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Improving Quality in an Environment of Austerity
LCDR Gordon “Judy” Faulkner
VFA-106 Training Officer
The Genesis: 2
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The Solution: 17
Works Cited 20
A special thanks to LT Stephen “Pepe” Raulli, LCDR Rafe
“Bloach” Wysham and LT Robert “Vicky” Prince for your input and
dedicated hard work.
The mission of VFA-106 is to provide the fleet with combat ready
Replacement Aircrew (RAC). This requires conversion of newly
winged Category One Replacement Pilots (RP) or Weapons System
Officers (RWSO) into a steely eyed warrior, fully prepared to
employ the F/A-18 in combat, rapidly assimilate into a fleet
Ready Room and assume the duties of a squadron Junior Officer.
In an environment of lengthening cruises, shrinking budgets and
reduced fleet training opportunities, the role of the Fleet
Replacement Squadron (FRS) and Training Command in producing
quality warriors is more important than ever.
Over the past two years the VFA-106 Training Department observed
an alarming two-fold trend: overhead costs soared as SODs
increased 132 percent from fiscal year 2011 to fiscal year 2013
and several incidents involving poor officer-like qualities
arose, where before there were few documented issues involving
professional conduct. In the past 18 months VFA-106 conducted
11 Field Naval Aviator Evaluation Boards (FNAEB), issued four
Non-Punitive Letters of Caution (NPLOC) and eight Letters of
Instruction (LOI) addressing issues with officer-like qualities.
In the preceding 18 months, the squadron conducted only two
FNAEBs and Field Flight Performance Boards (FFPB).
Surprisingly, less than 40 percent of unsatisfactory events have
been related to increasingly complex tactical skills, but have
instead been for deficiencies in core skills. This degradation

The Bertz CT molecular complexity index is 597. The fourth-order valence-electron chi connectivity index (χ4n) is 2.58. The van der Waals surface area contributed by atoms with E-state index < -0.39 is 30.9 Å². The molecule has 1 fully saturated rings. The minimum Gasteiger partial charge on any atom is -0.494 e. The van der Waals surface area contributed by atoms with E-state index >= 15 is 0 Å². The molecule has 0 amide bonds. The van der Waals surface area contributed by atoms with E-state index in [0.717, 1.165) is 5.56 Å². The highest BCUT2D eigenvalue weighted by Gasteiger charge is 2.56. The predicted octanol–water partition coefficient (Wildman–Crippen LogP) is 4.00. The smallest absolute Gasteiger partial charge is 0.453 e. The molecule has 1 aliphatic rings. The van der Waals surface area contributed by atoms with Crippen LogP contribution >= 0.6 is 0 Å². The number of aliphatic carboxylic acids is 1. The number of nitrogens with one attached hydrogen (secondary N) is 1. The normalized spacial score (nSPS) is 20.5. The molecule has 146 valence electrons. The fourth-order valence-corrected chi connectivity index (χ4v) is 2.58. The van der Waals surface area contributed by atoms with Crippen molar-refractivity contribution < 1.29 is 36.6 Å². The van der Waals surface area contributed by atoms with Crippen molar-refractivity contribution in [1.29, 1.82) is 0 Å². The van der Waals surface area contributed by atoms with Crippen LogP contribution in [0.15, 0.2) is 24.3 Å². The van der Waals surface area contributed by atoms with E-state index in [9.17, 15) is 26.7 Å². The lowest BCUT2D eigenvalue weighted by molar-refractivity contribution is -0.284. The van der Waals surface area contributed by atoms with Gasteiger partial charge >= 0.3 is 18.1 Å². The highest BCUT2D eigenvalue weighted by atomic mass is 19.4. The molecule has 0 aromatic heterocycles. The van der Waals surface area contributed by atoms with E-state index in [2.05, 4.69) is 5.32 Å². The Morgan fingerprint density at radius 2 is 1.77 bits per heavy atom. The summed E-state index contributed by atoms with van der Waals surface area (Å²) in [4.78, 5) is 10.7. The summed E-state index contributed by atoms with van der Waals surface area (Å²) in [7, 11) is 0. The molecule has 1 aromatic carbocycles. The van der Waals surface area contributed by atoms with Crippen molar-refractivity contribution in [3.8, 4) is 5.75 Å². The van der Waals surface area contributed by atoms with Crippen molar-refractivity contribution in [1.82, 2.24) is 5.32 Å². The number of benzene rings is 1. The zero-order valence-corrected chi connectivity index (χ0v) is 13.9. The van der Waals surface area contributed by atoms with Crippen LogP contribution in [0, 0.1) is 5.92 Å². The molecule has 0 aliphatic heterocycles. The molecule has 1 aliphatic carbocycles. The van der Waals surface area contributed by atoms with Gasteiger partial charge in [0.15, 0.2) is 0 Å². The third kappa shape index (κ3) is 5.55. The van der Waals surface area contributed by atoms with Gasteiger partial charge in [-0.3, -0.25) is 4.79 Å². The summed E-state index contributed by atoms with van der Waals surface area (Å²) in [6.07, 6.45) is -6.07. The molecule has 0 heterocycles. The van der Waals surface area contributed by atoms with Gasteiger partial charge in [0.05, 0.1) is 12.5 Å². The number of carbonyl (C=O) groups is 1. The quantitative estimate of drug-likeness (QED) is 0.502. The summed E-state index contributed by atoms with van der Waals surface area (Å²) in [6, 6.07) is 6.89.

in core skills from Category One aviators has occurred over
time, insidiously, as the number of Training Command platforms
(at least for pilots) was reduced from three to two and the
number of Training Command flight hours declined over a decade
from nominally 290 at winging compared with 240 today. The
principal result is Fleet Replacement Squadrons (FRS) that focus
on remediating basic air work (BAW), formation, and admin,
rather than converting winged aviators into fleet warriors. Not
surprisingly, VFA-106 is also devoting an increased amount of
time to mentoring officers who have demonstrated significant
character deficiencies and integrity problems.
Normalized SOD rate adjusted for students in training
In addition to these trends, the Naval Aviation Enterprise (NAE)
has been pursuing several efforts to “optimize” training by
downloading flights to less expensive cost per hour (CPH)
platforms. The Chief of Naval Air Training (CNATRA) has made
several requests for suggested FRS flights to “download” to less
costly platforms. The FRS syllabus already operates at the
minimum required number of flights, introducing most concepts
only once during the course of training. Any flight time
reduction in the FRS syllabus would likely result in additional